Beijing and the Hong Kong government are using the pandemic as a “golden opportunity” to crack down on dissent and the growing pro-democracy movement, a senior protest leader arrested over the weekend said.
The arrest of Lee Cheuk-yan (李卓人), a veteran politician and general secretary of the independent Hong Kong Confederation of Trade Unions, and 14 other high-profile people on Saturday, came amid a run of acts by authorities seen as alarming intrusions on Hong Kong’s autonomy, ahead of Legislative Council elections in September.
Lee told the Guardian that the arrests — which were condemned by the UK, US and Australian governments and human rights groups — would have seen people “pouring out onto the street to protest” in normal times.
“But ... Hong Kong people are very alert to the concern of infection, so they are using the chance of the pandemic,” he said. “This is a golden opportunity for them.”
He said Saturday’s arrests were aimed at ensuring pro-Beijing candidates won a majority in the elections, and could push through “more stringent or draconian laws for the future.”
He said candidates could not run if they had been sentenced to a jail term of more than three months.
“Anyone who wants to run in the election, you better be careful. I think that’s the message,” he said.
Also rounded up were 81-year-old lawyer and Democratic Party founder Martin Lee (李柱銘) and 71-year-old publishing tycoon Jimmy Lai (黎智英) on charges relating to three unauthorized protests in Hong Kong.
It was the second time that Lee Cheuk-yan and Lai have been detained by Hong Kong police this year.
Lee Cheuk-yan decried the arrests as an act of “revenge and retaliation” against pro-democracy activists, as part of a plan by the Chinese Communist Party to silence dissent.
The arrests related to the alleged organizing of and participation in unauthorized protests, including three held on Aug. 18, Oct. 1 and Oct. 20 last year.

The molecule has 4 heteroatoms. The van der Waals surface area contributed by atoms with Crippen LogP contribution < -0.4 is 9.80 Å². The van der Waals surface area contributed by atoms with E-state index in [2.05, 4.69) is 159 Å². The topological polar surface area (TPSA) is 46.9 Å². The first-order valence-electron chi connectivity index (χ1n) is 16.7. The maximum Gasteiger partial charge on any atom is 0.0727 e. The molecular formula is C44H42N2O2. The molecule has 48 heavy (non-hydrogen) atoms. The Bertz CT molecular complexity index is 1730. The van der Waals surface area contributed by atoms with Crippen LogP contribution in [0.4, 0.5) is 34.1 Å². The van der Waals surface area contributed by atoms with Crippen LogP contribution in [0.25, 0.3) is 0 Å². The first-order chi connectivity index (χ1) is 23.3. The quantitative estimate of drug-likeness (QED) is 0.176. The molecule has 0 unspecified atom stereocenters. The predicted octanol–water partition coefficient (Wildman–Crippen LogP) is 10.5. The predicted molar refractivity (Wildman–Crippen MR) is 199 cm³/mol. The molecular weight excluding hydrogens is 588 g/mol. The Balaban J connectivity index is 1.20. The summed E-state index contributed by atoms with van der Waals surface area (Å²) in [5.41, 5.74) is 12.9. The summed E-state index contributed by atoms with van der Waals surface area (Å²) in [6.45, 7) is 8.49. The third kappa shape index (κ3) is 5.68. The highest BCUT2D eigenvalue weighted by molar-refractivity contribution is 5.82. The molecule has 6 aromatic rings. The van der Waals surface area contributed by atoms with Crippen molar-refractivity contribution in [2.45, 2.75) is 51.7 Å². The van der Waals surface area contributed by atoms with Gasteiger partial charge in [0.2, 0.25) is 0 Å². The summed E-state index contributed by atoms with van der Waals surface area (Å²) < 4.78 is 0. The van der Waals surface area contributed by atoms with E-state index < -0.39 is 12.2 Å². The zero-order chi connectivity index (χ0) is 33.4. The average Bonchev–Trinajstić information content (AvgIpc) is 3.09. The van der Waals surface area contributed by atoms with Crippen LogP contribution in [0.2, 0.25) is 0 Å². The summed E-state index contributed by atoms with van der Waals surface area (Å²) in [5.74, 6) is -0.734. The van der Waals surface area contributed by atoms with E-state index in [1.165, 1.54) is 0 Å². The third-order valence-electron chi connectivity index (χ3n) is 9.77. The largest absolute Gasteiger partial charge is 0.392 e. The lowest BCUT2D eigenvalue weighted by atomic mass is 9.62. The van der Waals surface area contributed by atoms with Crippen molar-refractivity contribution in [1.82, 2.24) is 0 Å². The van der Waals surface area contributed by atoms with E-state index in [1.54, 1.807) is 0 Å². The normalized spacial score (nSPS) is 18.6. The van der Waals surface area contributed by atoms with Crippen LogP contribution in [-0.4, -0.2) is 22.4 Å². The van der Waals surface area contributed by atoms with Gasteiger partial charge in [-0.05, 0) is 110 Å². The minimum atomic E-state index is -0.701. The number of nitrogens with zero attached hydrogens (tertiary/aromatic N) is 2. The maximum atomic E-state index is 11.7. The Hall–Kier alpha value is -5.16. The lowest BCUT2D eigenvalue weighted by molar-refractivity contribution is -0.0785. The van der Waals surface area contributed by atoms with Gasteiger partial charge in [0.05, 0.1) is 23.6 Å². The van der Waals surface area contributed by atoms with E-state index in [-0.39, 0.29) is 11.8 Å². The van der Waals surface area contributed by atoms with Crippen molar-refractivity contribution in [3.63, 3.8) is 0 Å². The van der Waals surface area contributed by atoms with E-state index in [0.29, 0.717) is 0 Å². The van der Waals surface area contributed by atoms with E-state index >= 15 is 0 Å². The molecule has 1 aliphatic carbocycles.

The Aug. 18 protest was permitted inside a park, but spilled out to the streets when 1.7 million people showed up, and remained peaceful.
“If we are found to be guilty of the [participation] charges, then 1.7 million people should be guilty of participation in an unauthorized assembly,” Lee Cheuk-yan said. “But that’s absurd … Are you going to prosecute 1.7 million people?”
Lee Cheuk-yan said he and others also faced further charges for announcing a protest before receiving approval from police.
Speaking to the Guardian before he was arrested, Martin Lee said Beijing was “resorting to all kinds of tricks” to stifle potential pro-democracy candidates, out of a reasonable fear that they might win power.
Pro-Beijing legislator and former Hong Kong secretary of security Regina Ip (葉劉淑儀) told the Guardian the arrests should not be viewed “purely through a political lens” and that no one was above the law.
The protests were expected to “return with a vengeance” once the pandemic subsided, and that Hong Kong would never regain its stature if order was not restored, Ip said.
Meanwhile, responding to criticism of Saturday’s arrests, the Chinese Ministry of Foreign Affairs yesterday condemned “certain Western politicians’ interference” in China’s internal affairs.
Spokesman Geng Shuang (耿爽) told reporters during a daily briefing in Beijing that Hong Kong is a society ruled by rule of law and said that the relevant parties must respect this.
In related news, pro-democracy activists Joshua Wong (黃之鋒) and former lawmaker Nathan Law (羅冠聰) yesterday presented a report on the property portfolio of Hong Kong Liaison Office of the Central People’s Government at a news conference in the territory.
The report says that Beijing dramatically expanded its properties in the territory since the 2014 Occupy protests and owns 757 properties, worth about HK$3.4 billion (US$438.7 million).
Additional reporting by agencies
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